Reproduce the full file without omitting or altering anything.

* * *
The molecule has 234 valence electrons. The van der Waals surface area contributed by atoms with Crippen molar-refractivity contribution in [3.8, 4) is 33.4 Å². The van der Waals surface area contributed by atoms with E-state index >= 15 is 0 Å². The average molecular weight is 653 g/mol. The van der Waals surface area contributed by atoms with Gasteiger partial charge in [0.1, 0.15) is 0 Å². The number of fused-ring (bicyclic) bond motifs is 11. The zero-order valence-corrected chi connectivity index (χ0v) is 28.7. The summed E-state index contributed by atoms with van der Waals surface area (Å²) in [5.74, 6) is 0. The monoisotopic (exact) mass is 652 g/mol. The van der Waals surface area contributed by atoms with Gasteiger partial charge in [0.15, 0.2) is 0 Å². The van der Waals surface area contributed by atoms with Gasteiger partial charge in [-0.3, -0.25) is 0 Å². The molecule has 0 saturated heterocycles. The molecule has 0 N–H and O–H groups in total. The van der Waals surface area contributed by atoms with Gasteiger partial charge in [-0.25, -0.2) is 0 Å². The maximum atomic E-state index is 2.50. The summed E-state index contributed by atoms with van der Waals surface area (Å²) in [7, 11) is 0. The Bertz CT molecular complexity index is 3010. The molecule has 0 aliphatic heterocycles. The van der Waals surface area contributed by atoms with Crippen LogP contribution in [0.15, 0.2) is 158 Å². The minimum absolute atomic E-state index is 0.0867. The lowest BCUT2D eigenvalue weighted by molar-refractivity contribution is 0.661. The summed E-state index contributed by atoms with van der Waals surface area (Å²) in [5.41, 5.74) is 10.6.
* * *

The molecule has 234 valence electrons. The van der Waals surface area contributed by atoms with Crippen molar-refractivity contribution in [3.8, 4) is 33.4 Å². The van der Waals surface area contributed by atoms with E-state index >= 15 is 0 Å². The average molecular weight is 653 g/mol. The van der Waals surface area contributed by atoms with Gasteiger partial charge in [0.1, 0.15) is 0 Å². The number of fused-ring (bicyclic) bond motifs is 11. The zero-order valence-corrected chi connectivity index (χ0v) is 28.7. The summed E-state index contributed by atoms with van der Waals surface area (Å²) in [5.74, 6) is 0. The monoisotopic (exact) mass is 652 g/mol. The van der Waals surface area contributed by atoms with Gasteiger partial charge in [0.15, 0.2) is 0 Å². The van der Waals surface area contributed by atoms with Gasteiger partial charge in [-0.3, -0.25) is 0 Å². The molecule has 0 saturated heterocycles. The molecule has 0 N–H and O–H groups in total. The van der Waals surface area contributed by atoms with Gasteiger partial charge in [-0.25, -0.2) is 0 Å². The maximum atomic E-state index is 2.50. The summed E-state index contributed by atoms with van der Waals surface area (Å²) in [7, 11) is 0. The Bertz CT molecular complexity index is 3010. The molecule has 0 aliphatic heterocycles. The van der Waals surface area contributed by atoms with Crippen LogP contribution in [0.15, 0.2) is 158 Å². The minimum absolute atomic E-state index is 0.0867. The lowest BCUT2D eigenvalue weighted by molar-refractivity contribution is 0.661. The summed E-state index contributed by atoms with van der Waals surface area (Å²) in [5.41, 5.74) is 10.6.